Obnoxious whine: I’m tired of the food options in my town

This is truly an obnoxious whine.  See, back when we lived in places with amazing food options we had no money.  Now that we have money…

I live in a small college town that has had some recent growth.  Usually in the summer a number of college student places go out of business and a number of new places move in to replace them.

This year instead of getting interesting new places, we’ve been getting places that are either literally or essentially duplicates of places we already have.  We do not need yet another cheap wood-fired pizza place in town, yet this summer we got three of them.  We do not need another crappy Thai place, but this summer a couple sprang up.  (These things seem to go in cycles– when I got here we had a bunch of great Vietnamese places and the one Thai place in town had gone out of business the year before– now all the Vietnamese places have been replaced with sushi of varying quality and we have an overabundance of mediocre Thai.)  We even got a second really mediocre poke place (I did not realize mediocre poke existed until we had some in our town– I think it’s just not the right demographics to support a decent poke place… students prefer cheap), though I suspect that now there are two they will both go out of business.

So what’s left are places that are so meh that we don’t particularly want to go there again, or good places that we’re kind of sick of.  (In the case of super fancy restaurants, only I have had the chance to have gotten sick of their menus– I was on two search committees last year and really do not need to go to the fancy restaurants in town again any time soon.  Even these are kind of repetitive in terms of menu options.)

The way work is for both of us this year, we have a lot of disposable income, but less time than usual.  It would be nice to have a list of places we wanted to try or places that we like but aren’t tired of.  But we don’t.  So we waste time trying to figure out where to eat and finally decide we might as well just make something instead.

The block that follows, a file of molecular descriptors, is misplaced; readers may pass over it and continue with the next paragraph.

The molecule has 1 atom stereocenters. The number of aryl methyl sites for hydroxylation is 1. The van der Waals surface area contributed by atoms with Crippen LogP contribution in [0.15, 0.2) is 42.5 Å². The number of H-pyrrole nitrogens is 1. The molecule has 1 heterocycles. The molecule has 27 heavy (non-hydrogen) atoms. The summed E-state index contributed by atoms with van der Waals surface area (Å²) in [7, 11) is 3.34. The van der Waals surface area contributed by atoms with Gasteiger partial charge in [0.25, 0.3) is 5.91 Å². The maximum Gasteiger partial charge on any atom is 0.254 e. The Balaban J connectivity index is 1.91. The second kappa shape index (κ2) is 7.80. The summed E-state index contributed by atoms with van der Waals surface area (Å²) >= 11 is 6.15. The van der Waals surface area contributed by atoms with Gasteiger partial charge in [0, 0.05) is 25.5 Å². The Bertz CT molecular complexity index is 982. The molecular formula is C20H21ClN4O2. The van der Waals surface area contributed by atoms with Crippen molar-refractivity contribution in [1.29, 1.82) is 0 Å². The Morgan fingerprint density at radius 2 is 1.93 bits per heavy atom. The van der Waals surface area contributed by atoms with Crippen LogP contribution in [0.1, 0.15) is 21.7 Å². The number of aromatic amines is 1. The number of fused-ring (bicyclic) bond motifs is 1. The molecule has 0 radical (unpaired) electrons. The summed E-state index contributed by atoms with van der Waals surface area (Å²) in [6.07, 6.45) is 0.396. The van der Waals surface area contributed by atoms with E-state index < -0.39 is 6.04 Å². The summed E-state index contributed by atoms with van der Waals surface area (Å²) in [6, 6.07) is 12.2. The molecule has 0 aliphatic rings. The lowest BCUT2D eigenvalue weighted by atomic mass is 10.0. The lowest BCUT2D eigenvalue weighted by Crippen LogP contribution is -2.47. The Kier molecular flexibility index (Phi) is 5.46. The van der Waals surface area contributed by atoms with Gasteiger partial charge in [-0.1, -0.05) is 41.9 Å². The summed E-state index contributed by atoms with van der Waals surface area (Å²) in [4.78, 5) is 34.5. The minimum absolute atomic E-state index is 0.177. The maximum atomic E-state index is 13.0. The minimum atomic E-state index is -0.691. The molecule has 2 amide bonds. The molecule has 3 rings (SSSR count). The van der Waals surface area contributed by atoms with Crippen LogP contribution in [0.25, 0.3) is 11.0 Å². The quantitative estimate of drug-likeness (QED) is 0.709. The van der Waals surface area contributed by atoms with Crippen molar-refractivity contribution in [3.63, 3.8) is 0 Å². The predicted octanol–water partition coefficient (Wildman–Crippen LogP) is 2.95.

Now, our kids would be perfectly happy if we went to the burger place once a week and our favorite pizza place once a week and the hand pulled noodle place once a week and pei wei (never mind—pei wei just shut down) once a week and so on.  But DH and I have just gotten bored of their limited menus, along with those at our favorite Chinese place and our favorite Indian place.  Over the eight years or so that we’ve had an Indian place in town, we’ve literally tried everything on the menu, most multiple times (particularly when I was pregnant with DC2 and couldn’t eat wheat).  (To be completely truthful, I suspect our kids would be happy with macaroni and cheese with tuna and peas, spaghetti with meat sauce, and grilled cheese each once a week… I don’t know what we would do for the other meals.)

It’s so easy to find new exciting things to try when we go into the city.  Heck, there are fun things at the grocery store to try in the city.  But it seems like if we want new things to try here we’re going to have to keep making them ourselves.  And that takes time.

The box delivery services remove the part of cooking that I like (picking out food) and keep the time consuming parts (chopping).  And, with the exception of purple carrot, the recipes seem pretty pedestrian.  Plus there’s all that plastic.  And the per-person cost for most places is more expensive than take-out.  (Of course, we’re tired of local take-out…)